By Daniel Hunter

A report by Concur, the leading provider of integrated travel and expense management solutions, has analysed expense claims made by more than 200,000 employees and reveals that — despite a tough economic climate — UK business spent an additional £1.2 billion on expenses in 2012 compared with 2011. The statistics are a surprise considering the on-going concern about the impact of austerity in the country and in Europe more broadly.

However, UK employees are being much more diligent in claiming for smaller expenses, such as food and beverage, in today’s austere environment and are taking a ‘little and often’ approach to spending.

On average, expense-claiming employees received 10 per cent less in expenses (in real terms) than they did in 2010 despite making 7.5 per cent more claims. The report estimates that on average employees made 36 claims and received just over £2,054 each in expenses during 2012.

Perhaps unsurprisingly considering the instability of consumer spending, UK retailers have demonstrated the biggest commitment to recognising cost savings by reducing the amount of cash spent on expenses. Between 2010 and 2012, retail companies reduced their average expense claim by approximately 30 per cent (adjusted for inflation).

“In a tough economic environment we see a culture shift in spending on expenses. For example, the average bill for client entertainment dropped by 20 per cent, in real terms over the last two years, implying that employees are aware that they may be frowned upon if they act extravagantly," David Vine, Managing Director, UK SMB at Concur commented.

"However, a recent study by Concur revealed that the good old fashioned breakfast, lunch or dinner, has the biggest impact on landing a sale, so organisations must balance spend against potential sales to grow their business. While we’re not sounding the death knell for the decadent business lunch, there’s clearly been a trend towards smaller but more frequent expense claim submissions in the last couple of years.”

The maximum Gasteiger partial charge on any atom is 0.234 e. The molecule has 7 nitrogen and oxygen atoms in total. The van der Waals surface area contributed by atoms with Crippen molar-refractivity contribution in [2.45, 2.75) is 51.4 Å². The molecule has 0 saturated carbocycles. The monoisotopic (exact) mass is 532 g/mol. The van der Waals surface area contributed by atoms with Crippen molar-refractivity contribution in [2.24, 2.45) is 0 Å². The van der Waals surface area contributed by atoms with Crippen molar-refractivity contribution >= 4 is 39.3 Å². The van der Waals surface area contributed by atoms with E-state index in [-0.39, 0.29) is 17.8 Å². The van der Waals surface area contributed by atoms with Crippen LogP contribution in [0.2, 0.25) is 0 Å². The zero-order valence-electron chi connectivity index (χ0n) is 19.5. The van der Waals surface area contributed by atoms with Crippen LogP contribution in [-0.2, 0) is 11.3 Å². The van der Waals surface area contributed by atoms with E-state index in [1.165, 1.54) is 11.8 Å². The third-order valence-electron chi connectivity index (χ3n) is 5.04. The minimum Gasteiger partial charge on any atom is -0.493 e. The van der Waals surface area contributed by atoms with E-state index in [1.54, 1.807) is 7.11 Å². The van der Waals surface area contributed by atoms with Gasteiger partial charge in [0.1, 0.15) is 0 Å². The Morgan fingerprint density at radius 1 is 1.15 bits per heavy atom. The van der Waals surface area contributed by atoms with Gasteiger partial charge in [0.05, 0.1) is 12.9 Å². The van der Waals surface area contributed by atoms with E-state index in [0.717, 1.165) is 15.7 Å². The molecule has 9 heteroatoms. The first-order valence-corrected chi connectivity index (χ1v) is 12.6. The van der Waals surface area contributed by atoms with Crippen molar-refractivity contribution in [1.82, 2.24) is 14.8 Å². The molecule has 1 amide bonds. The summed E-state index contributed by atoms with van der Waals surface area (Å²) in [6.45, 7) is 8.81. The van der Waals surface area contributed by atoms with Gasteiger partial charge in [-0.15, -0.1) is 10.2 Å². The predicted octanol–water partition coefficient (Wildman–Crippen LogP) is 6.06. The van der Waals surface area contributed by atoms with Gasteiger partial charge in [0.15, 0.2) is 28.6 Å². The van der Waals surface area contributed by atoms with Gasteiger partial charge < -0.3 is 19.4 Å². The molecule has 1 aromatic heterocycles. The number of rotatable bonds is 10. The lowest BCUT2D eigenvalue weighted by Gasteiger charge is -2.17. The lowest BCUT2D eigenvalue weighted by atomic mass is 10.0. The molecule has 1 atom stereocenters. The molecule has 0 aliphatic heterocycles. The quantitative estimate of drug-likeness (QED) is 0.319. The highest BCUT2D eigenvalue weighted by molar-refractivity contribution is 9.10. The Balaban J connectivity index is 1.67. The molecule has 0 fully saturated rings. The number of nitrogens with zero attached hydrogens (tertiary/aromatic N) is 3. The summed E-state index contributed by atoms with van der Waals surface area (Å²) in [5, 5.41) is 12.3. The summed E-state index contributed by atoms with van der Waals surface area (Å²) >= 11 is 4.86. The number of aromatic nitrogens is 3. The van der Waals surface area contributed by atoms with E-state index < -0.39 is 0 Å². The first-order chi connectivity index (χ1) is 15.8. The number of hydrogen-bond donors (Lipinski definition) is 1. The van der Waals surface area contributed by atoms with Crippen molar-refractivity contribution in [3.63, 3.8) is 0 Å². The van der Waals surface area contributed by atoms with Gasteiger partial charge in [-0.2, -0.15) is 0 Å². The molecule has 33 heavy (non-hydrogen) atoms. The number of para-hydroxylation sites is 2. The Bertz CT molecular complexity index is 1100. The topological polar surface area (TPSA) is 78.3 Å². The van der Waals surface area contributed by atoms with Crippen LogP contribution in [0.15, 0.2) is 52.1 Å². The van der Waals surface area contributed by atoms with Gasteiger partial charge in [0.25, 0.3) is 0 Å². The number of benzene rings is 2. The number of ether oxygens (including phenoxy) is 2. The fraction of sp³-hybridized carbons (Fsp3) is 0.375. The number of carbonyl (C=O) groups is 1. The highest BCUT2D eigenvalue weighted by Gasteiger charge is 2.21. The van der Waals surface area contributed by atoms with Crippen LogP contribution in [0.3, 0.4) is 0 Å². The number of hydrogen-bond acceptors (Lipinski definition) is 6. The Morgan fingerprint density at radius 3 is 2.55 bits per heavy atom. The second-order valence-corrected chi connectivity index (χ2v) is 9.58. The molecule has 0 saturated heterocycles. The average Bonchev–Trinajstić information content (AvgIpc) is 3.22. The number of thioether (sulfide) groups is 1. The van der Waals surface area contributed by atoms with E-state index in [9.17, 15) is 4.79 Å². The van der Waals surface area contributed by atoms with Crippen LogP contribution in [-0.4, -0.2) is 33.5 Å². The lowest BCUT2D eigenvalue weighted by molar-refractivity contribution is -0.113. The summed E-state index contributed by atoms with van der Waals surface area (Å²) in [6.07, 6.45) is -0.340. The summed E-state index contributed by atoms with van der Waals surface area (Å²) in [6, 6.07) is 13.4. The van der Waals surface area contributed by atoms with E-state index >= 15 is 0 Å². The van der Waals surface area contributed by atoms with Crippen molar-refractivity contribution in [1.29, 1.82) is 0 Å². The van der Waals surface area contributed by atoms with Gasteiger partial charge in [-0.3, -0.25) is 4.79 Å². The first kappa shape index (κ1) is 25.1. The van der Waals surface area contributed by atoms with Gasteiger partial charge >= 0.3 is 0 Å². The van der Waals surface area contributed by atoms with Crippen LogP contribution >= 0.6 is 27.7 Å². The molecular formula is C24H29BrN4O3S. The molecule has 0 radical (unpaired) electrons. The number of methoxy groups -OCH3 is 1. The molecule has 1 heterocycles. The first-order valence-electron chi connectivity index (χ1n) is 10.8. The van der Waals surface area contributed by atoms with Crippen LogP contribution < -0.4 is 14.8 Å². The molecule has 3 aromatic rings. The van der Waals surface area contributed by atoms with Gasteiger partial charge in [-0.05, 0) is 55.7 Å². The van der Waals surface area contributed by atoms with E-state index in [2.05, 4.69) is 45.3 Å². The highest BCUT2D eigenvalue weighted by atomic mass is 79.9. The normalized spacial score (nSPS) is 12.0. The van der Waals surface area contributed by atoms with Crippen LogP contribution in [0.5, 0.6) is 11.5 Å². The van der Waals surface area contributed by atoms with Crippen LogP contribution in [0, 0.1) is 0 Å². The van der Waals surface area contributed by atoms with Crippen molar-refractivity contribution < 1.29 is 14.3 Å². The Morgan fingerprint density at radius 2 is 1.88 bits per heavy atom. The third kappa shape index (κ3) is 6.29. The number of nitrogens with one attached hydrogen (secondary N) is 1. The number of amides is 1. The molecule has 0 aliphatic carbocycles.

However, there is still much work to be done as managers do not provide a robust enough challenge towards “out-of-policy” expense claims. A negligible amount of expense claims are rejected by managers as the report reveals that over 99 per cent of all employee expense claims are approved, regardless of whether they meet the business’s expenses policy or not. Indeed, managers query less than one per cent of all expense claims — hence 94 per cent of claims are approved regardless of expenses policy compliance.

There is certainly a disconnect between manager and employee behaviour, as the findings show that almost £350 million in exaggerated expense claims were made in the UK, in 2012. According to a recent survey conducted by YouGov, over one in ten employees (11 per cent) admitted to exaggerating expenses claims in 2012 — a 3 per cent increase compared to 2011. Additionally, 20 per cent of workers surveyed judged it acceptable to exaggerate expenses (again a 3 per cent increase compared to 2011), and this rose to 28 per cent in the private sector.

“There is a big black hole in financial visibility that is costing UK business dear, especially in a business environment where every penny counts. It’s hardly a surprising situation though when a recent survey by Amadeus revealed that 51 per cent say they don’t understand their company’s travel policy fully. Much is still to be done by businesses to enforce their travel policies and educate their employees about expenses," Vine continued.

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